Return-To-Play Concussion Legislation in American States

I woke up yesterday morning and the sun was shining, the earth still turned………

In the grand scheme of things, the event that occurred on Friday was minor, so all was to be expected with the world at large.  But in my little corner of the world—the world of youth sports medicine in Ohio—things may be changing considerably, and soon.

Friday, April 26 marked the day that Ohio House Bill 143, Ohio’s “Return-To-Play” legislation that addresses how youth sports concussions are managed, went into effect.  And some people predict a flood of sorts is coming.

As many American readers of this blog might know, the legislators of Washington State signed into law the “Zachary Lystedt Law” in 2009.  This law, the first of its type, has become a model for other states to follow.  The legislation came into being in response to an event which occurred in 2006, when a middle-school student-athlete named Zachary Lystedt sustained a severe head injury while playing American Gridiron football.  The injury was found to be due, at least in part, to a concussion the young man had sustained earlier in the same game.  His injuries were catastrophic: Lystedt did not die, but he will be disabled the remainder of his life.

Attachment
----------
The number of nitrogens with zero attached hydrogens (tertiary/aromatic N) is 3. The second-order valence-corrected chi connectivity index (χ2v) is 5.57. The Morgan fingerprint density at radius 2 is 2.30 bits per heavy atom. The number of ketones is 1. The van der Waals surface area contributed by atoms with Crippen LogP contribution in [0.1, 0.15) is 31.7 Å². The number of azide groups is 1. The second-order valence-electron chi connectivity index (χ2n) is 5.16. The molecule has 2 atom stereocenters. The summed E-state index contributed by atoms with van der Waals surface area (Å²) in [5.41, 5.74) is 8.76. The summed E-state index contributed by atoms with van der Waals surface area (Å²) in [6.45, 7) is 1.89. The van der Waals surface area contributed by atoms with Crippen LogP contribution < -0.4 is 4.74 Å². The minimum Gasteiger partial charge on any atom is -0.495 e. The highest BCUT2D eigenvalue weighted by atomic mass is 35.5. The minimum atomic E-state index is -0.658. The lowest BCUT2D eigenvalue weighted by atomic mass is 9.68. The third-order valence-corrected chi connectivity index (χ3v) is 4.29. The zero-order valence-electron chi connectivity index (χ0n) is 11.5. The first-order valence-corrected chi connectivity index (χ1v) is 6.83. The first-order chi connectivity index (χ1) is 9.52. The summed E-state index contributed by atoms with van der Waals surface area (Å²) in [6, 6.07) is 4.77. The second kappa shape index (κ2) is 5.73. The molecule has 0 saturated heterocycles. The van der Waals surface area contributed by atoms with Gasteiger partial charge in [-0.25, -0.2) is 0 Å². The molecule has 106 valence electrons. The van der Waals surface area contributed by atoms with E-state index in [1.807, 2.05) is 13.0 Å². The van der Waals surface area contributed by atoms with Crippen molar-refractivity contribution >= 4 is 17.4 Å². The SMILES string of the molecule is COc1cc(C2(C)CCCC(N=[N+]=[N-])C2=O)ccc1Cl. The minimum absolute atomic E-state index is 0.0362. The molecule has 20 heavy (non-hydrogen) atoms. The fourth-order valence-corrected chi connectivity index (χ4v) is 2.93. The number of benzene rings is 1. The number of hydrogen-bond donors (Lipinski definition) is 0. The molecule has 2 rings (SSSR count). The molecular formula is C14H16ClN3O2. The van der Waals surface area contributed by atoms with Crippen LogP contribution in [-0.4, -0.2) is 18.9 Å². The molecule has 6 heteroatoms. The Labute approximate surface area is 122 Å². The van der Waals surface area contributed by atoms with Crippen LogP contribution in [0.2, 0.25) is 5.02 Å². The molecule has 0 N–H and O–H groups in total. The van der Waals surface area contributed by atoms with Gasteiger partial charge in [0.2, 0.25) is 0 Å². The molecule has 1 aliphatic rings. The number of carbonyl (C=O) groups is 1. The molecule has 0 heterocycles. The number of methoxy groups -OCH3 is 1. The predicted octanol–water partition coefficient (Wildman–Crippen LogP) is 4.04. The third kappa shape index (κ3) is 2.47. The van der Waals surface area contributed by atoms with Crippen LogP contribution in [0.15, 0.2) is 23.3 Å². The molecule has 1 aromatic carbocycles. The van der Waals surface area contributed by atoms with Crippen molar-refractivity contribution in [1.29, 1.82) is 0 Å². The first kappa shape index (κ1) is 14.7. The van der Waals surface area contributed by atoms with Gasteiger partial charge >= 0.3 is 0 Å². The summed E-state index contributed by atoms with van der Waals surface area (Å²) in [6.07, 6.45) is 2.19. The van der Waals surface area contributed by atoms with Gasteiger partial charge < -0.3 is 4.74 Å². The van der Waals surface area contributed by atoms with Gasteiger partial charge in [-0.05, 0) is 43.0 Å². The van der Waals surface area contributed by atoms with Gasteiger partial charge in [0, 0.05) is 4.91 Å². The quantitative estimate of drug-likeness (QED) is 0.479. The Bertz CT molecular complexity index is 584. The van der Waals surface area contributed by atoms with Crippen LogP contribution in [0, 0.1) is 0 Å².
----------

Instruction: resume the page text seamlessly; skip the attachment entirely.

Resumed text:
In 2011, Minnesota Governor signing his state’s concussion bill into law.

The Washington State law contained several provisions addressing issues of education and informed consent, but its centerpiece is a requirement that any athlete playing at any level of youth sport who is suspected of having a concussion cannot return to play without an evaluation by a health care professional and a written, signed statement releasing the individual back to his/her sport.  Over the subsequent four years, 42 states, and the District of Columbia, have established similar laws.

Effective Friday, Ohio has become the 43rd state with such a law in place. Read more of this post

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